But like NAFTA, it was free trade Republicans in the House, who should have denounced running an international treaty through the House as statutory law, who enacted it in a photo finish vote. After Rep. Robert Aderholt [R-AL] lobbied the White House to include provisions in CAFTA that would protect Alabama's sock industry, he became the 217th vote for passage. Aderholt's constituents were left wondering why their congressman did not fight for them, but they reelected him anyway. It was pretty much the same with Rep. Robin Hayes [R-NC] not fighting to protect North Carolina's textile industry. Hayes managed to eke out a 50% win in 2006, but was defeated by Larry Kissell in 2008. Another North Carolina congressman, Charles Taylor was very outspoken in his opposition to CAFTA which would complete the erosion of the North Carolina's textile industry. When it came time to vote, Taylor was not in town. North Carolina voters remembered him during the midterm elections and replaced him with a Democrat, Heath Schuler.

A State away where the apparel industry used to boom, Rep. Bob Inglis [R-SC] and J. Gresham Barrett [R-SC] turned their backs on struggling textile and apparel industry workers in South Carolina's 3rd and 4th Congressional Districts and backed CAFTA. Constituents were outraged that their voice in Washington spoke with a forked tongue. But, when it came to voting for them or a liberal Democrat in 2006, they chose the lesser of two evils. But, South Carolinians have long memories. When the right Tea Party conservative runs against them, both incumbents will fall.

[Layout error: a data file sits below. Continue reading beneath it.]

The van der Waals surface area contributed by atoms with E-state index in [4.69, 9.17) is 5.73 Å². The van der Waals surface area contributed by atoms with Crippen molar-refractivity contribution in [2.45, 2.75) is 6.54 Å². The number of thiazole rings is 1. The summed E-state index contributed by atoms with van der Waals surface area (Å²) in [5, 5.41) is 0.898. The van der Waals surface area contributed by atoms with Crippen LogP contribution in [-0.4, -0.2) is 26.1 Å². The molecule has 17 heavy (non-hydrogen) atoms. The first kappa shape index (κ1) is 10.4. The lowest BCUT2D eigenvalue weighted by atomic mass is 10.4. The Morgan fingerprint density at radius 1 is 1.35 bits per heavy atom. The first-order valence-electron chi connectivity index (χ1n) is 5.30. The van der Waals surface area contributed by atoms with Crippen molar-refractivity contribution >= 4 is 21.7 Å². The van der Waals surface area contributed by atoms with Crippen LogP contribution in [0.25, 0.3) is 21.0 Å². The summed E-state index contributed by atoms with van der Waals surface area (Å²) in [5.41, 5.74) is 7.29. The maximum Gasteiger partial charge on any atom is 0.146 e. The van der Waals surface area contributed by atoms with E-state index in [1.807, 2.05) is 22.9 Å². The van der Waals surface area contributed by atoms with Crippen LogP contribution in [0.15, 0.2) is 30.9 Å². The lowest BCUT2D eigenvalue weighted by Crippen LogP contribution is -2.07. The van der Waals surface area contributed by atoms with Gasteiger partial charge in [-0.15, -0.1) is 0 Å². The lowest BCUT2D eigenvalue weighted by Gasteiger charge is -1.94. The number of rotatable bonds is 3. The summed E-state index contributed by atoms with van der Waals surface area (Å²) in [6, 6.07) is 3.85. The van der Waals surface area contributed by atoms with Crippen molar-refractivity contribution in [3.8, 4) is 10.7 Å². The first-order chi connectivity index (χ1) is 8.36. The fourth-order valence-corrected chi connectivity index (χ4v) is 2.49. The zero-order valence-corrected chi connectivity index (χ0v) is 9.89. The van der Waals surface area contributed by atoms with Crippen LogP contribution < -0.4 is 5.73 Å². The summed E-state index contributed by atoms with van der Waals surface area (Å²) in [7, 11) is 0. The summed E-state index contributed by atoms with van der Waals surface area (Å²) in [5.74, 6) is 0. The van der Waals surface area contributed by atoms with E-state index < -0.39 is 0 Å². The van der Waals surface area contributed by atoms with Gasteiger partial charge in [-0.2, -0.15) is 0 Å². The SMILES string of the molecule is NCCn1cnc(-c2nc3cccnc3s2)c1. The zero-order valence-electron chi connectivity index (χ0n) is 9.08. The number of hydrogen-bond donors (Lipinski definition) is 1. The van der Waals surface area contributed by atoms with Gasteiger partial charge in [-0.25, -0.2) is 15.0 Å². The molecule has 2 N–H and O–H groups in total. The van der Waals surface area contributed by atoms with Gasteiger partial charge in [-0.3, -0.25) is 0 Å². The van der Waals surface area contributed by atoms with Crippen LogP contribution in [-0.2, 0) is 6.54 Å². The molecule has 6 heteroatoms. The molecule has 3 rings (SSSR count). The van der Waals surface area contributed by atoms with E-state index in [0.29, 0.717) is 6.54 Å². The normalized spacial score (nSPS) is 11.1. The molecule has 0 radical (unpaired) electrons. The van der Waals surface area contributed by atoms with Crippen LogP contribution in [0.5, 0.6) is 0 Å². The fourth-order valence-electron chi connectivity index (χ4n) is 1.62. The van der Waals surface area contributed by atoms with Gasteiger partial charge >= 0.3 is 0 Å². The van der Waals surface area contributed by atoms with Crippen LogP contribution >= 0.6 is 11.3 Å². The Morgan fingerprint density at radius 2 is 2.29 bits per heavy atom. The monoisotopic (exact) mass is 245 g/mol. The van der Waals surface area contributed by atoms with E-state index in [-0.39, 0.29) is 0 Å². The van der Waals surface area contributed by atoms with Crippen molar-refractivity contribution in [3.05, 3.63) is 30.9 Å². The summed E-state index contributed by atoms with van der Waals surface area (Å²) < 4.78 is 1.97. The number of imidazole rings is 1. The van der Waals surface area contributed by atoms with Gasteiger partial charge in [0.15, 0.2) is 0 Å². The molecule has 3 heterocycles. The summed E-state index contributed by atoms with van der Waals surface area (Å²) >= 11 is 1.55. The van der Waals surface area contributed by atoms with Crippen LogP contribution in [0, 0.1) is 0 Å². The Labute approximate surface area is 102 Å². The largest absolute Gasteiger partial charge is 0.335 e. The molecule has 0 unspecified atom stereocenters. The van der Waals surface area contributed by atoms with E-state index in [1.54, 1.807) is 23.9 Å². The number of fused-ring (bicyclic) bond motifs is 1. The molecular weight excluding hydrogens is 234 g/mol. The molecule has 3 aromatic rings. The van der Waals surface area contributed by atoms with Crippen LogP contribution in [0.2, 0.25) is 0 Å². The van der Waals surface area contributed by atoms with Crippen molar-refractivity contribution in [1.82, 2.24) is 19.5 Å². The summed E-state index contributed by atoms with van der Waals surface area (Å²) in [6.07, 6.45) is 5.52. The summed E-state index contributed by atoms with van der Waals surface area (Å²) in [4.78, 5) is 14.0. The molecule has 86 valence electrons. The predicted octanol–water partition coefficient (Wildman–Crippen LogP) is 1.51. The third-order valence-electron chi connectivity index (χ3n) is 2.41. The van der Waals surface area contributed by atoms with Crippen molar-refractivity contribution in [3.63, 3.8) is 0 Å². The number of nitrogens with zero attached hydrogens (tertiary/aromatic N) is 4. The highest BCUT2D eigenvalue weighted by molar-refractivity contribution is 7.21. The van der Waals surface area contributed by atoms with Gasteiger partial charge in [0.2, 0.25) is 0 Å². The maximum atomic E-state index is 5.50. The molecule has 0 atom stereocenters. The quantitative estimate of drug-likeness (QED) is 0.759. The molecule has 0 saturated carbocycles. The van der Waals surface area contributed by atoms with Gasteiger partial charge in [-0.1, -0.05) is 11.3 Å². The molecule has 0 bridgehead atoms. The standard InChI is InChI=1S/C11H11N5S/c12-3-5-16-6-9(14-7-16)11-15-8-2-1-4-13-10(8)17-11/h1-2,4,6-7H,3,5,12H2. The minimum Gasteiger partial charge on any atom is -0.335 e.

The most misinformed congressman in Congress, Rep. Steven Latourette [R-OH], flipped at the last minute and voted for CAFTA because, he said, Ohio's plywood industry buys most of its plywood from Central America. Only, plywood from Central America has been duty-free for decades. Where Democrats don't mind putting thieves into office, Ohio Republicans apparently favor hiring the handicapped—stupid, uninformed people. A Bill O'Reilly "Talking Points Memo" questioned whether Latourette was too stupid to remain in Congress. Apparently not. His constituents in the 14th Congressional District reelected him.

Remember the election battle in Pennsylvania during the midterm Election of 2006 when "conservative" first term Congressman Michael Fitzpatrick [R-PA] lost to leftwing military veteran Patrick Murphy? The media attributed Murphy's win to Sen. John Kerry [D-MA] and Rep. John Murtha [D-PA] campaigning for him. Fitzpatrick lost because he voted against the will of his constituents on CAFTA. They fired him.